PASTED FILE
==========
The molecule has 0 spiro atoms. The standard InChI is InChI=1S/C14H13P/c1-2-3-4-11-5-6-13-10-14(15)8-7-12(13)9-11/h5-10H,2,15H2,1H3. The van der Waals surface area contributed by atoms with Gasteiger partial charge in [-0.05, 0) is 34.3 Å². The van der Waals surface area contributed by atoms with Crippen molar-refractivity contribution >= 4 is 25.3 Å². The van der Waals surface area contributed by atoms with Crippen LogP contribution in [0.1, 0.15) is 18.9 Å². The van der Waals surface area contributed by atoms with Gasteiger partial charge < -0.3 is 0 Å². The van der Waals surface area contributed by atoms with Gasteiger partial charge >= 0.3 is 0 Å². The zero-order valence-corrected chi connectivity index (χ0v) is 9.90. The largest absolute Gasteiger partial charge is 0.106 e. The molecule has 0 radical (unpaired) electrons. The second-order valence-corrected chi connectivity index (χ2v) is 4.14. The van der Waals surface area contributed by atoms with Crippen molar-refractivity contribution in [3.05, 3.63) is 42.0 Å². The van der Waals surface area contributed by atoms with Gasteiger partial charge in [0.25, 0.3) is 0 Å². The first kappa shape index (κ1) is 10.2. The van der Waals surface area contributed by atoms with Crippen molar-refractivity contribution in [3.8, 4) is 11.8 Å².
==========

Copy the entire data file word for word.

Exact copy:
The molecule has 0 spiro atoms. The standard InChI is InChI=1S/C14H13P/c1-2-3-4-11-5-6-13-10-14(15)8-7-12(13)9-11/h5-10H,2,15H2,1H3. The van der Waals surface area contributed by atoms with Gasteiger partial charge in [-0.05, 0) is 34.3 Å². The van der Waals surface area contributed by atoms with Crippen molar-refractivity contribution >= 4 is 25.3 Å². The van der Waals surface area contributed by atoms with Crippen LogP contribution in [0.1, 0.15) is 18.9 Å². The van der Waals surface area contributed by atoms with Gasteiger partial charge < -0.3 is 0 Å². The van der Waals surface area contributed by atoms with Gasteiger partial charge >= 0.3 is 0 Å². The zero-order valence-corrected chi connectivity index (χ0v) is 9.90. The largest absolute Gasteiger partial charge is 0.106 e. The molecule has 0 radical (unpaired) electrons. The second-order valence-corrected chi connectivity index (χ2v) is 4.14. The van der Waals surface area contributed by atoms with Crippen molar-refractivity contribution in [3.05, 3.63) is 42.0 Å². The van der Waals surface area contributed by atoms with Gasteiger partial charge in [0.25, 0.3) is 0 Å². The first kappa shape index (κ1) is 10.2. The van der Waals surface area contributed by atoms with Crippen molar-refractivity contribution in [3.8, 4) is 11.8 Å².